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Kristen Bryant / Her Campus

The Difference Between What You WANT and What You Think You Should Want

The opinions expressed in this article are the writer’s own and do not reflect the views of Her Campus.

Though it might seem obvious, the first step in learning to prioritize yourself is learning what you authentically like. The simple things that make you smile, the people who bring out your most genuine self, the music that makes the hair on your arms stand up straight. As women cruising through our twenties, the issue is that there are hundreds of stimuli telling us what we should want. Our parents might tell us that spending time with our families is fulfilling; our professors will point toward academic success; advertisements tell us that consumption will bring us contentment; and as a woman, most everything suggests a man is the answer. Navigating what makes you truly happy as a young woman is a lot of work. It requires blocking out the bullsh*t thrown at you from every direction and focusing your energy on getting to know you.

As a university student, much of this personal exploration surrounds going out culture. In your twenties, you are expected to go out and enjoy it. That is one of the ideas that we are fed as a fact. This creates enormous pressure: to go out every weekend, enjoy it, and maintain that hypothetically always-charged social battery. The truth is that this lifestyle is not for everyone. Acknowledging that going out is something you should want to do instead of something you feel like you should do gives you so much freedom. Now, you can go out when you really want to, but you can stay in on nights you are not up for it, because you are honouring your true desires.

Though this is not a shiny new piece of information, it is essential to mention it while exploring this topic. Cutting down your time spent on social media can help you understand what truly excites you as an individual. Social media creates so much pressure to adhere to other people’s agendas. The pressure to perform and be perfect is exhausting and confusing. The whole basis of Instagram relies on getting likes and attention from other people. Simply put, you are living your life to obtain other people’s approval. Furthermore, the constant comparison that social media fosters can cause you to doubt your natural providers of happiness. If everyone else seems happiest when they go out clubbing on the weekends, why aren’t you? This is a major roadblock in the process of self-prioritization.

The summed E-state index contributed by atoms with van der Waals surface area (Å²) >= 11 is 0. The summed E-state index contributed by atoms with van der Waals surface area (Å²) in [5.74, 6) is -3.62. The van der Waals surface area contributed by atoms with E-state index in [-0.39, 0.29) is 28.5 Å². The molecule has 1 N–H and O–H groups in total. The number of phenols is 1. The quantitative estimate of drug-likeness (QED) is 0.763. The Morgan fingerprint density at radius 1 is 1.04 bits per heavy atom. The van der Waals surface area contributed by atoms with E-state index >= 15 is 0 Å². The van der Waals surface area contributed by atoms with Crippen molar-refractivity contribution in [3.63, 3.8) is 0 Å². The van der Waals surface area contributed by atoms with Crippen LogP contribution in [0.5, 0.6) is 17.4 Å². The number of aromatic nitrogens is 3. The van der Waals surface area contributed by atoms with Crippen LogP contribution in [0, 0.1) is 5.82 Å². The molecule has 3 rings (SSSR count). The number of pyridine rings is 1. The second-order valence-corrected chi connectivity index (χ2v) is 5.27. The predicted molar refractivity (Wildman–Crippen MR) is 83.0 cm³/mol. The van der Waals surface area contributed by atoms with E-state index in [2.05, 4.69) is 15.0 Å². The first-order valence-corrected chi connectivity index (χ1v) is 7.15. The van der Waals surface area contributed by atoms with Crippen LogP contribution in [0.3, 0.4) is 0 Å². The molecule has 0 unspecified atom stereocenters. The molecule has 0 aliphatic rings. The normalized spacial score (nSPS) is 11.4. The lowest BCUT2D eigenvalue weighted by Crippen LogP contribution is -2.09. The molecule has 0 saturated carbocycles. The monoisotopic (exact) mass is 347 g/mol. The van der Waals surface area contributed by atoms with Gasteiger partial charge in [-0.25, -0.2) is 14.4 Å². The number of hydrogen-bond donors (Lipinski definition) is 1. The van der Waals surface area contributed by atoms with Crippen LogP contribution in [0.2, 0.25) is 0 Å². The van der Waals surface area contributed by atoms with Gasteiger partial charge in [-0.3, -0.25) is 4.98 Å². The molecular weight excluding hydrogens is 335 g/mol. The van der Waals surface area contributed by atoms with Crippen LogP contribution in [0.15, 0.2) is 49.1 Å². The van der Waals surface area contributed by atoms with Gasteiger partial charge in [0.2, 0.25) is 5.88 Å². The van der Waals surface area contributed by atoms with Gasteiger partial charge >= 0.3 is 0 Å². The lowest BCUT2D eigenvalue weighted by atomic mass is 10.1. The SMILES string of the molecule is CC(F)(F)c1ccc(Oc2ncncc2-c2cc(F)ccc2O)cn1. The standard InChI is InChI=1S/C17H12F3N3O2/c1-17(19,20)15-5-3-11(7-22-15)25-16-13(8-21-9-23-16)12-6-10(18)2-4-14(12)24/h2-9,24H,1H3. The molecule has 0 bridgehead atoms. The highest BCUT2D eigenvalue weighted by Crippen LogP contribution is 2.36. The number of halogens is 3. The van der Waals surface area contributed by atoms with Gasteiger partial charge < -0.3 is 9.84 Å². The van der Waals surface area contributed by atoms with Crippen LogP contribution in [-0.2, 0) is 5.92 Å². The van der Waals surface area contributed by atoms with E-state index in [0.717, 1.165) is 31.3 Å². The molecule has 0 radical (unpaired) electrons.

Finally, spending time alone—even when uncomfortable—is extremely important when learning about yourself. Nobody is the same as you. Nobody will share all the same loves, hobbies and interests as you. Finding the things you love independently of the people around you and carving out time to explore those things is so important. Maybe you adore a band whose music doesn’t resonate with your friends, or you have a specific route you like to walk by yourself. Allowing yourself have your own things, no matter what they are, can help you identify what brings you profound and authentic joy.

Maya Gelfand

Queen's U '24

Maya Gelfand is a third year film and media student at Queens University.